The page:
New Delhi: Following the announcement of the Reserve Bank of India's (RBI) bi-monthly monetary policy, credit-rating body ICRA noted that the statement is in line with industry expectations.
"The status quo in the First Bi-monthly Monetary Policy for 2018-19 is in line with our expectations. The balance of risks and outlook included in the policy suggests a low likelihood of a change in the repo rate or stance of monetary policy until there is greater clarity on the extent of impact of the MSPs and monsoon on the inflation trajectory, which is unlikely to emerge in the next few months. The relief for banks with the deferment of Ind AS, lowering of the CPI inflation projections for FY2019, focus on strengthening macroeconomic fundamentals, as well as the high likelihood of an extended pause, have significantly cooled G-sec yields and spurred the markets," it said in a statement.
Echoing a similar stance, India Ratings & Research, a Fitch Group company opined that the tone of the policy suggested that despite several uncertainties surrounding inflation trajectory, the RBI is not in a hurry to change its neutral stance of monetary policy.
"Although the RBI has listed a number of issues such as revised MSP announced in the FY19 Union Budget, staggered impact of HRA revisions by various state governments, another round of fiscal slippage both at the central and select state governments and volatility in crude oil prices, it is still hopeful of CPI remaining in the range of 4.7-5.1 percent during the first half of FY 18-19 and 4.4 percent in the second half. India Ratings and Research therefore believes that the RBI may remain in a pause mode in the near term so far as policy rate is concerned," said Dr.Sunil Kumar Sinha, Director - Public Finance, and Principal Economist, India Ratings & Research.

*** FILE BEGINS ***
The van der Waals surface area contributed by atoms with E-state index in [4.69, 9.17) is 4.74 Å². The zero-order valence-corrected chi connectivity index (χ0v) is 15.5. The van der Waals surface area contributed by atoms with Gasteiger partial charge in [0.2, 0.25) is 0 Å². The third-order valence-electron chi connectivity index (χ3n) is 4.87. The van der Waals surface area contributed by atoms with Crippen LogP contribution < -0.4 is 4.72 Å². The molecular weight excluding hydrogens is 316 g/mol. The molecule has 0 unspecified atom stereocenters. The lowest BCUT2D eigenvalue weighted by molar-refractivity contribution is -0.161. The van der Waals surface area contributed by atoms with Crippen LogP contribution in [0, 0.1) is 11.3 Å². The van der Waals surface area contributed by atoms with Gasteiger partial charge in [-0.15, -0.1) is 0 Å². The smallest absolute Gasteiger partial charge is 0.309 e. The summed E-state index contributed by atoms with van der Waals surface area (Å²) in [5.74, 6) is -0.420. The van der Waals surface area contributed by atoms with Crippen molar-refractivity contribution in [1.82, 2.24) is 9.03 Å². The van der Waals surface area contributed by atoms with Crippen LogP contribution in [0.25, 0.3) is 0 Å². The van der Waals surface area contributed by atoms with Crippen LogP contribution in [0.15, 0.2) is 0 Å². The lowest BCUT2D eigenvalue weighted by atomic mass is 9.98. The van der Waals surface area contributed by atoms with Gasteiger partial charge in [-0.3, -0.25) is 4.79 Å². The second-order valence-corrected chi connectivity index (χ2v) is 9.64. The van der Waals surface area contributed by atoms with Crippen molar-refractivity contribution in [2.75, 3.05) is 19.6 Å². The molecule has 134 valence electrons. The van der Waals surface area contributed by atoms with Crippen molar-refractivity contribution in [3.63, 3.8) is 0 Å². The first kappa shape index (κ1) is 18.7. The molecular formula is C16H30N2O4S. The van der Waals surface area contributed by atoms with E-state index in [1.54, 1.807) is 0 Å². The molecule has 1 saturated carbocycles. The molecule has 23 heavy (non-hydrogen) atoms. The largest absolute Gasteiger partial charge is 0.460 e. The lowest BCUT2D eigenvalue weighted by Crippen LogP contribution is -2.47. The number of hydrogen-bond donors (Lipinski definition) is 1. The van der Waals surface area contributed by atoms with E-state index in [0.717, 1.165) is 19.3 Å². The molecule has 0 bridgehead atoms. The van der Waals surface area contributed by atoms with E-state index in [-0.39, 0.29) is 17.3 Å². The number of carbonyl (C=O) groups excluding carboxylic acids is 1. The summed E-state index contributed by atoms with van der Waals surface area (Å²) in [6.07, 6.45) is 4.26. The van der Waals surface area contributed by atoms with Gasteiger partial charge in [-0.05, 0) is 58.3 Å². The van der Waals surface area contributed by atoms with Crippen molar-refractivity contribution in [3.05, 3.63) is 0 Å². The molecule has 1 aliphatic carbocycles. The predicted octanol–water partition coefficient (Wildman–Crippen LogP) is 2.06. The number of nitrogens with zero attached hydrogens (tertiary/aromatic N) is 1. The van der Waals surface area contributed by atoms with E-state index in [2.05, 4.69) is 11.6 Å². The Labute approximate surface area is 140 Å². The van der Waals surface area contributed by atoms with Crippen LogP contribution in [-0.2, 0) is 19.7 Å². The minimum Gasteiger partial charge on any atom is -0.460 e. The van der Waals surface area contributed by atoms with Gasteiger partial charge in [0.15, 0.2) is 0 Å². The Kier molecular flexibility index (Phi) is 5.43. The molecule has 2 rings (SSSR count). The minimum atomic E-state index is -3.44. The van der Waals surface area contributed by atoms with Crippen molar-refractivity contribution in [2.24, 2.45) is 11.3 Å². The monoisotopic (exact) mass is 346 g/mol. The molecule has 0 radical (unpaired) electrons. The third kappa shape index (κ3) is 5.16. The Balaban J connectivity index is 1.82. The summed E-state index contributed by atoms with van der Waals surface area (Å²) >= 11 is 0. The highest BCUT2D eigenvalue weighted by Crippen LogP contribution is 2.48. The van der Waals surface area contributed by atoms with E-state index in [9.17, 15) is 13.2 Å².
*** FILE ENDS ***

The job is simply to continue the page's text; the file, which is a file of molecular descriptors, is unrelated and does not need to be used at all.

However, HDFC Bank's Chief Economist Abheek Barua suggested that if there is a permanent shift in paradigm of inflation management from a singular focus on bringing long-term inflation down to support more growth, the RBI might go for a long pause.
"This was an unexpectedly dovish policy with the RBI highlighting inflation risks (oil, procurement prices, HRA for government employees) but at the same time revising their forecasts downward. If this is a permanent shift in the paradigm of inflation management from a singular focus on bringing long-term inflation down to four percent to an approach that is more supportive of growth, the RBI might go for a long pause. Bond yields that have rallied are likely to move down a little more. However, whether this is a transient bout of 'dovishness' or whether it will endure (especially if one of risks were to surface) remains the key question," he said.
Earlier in the day, the central bank kept the repo rate and reverse repo rate unchanged at 6 percent and 5.75 percent respectively.
The RBI's six-member monetary policy committee (MPC) noted that the real Gross Domestic Product (GDP) growth in FY19 is estimated at 7.4 percent as against 6.6 percent in FY18.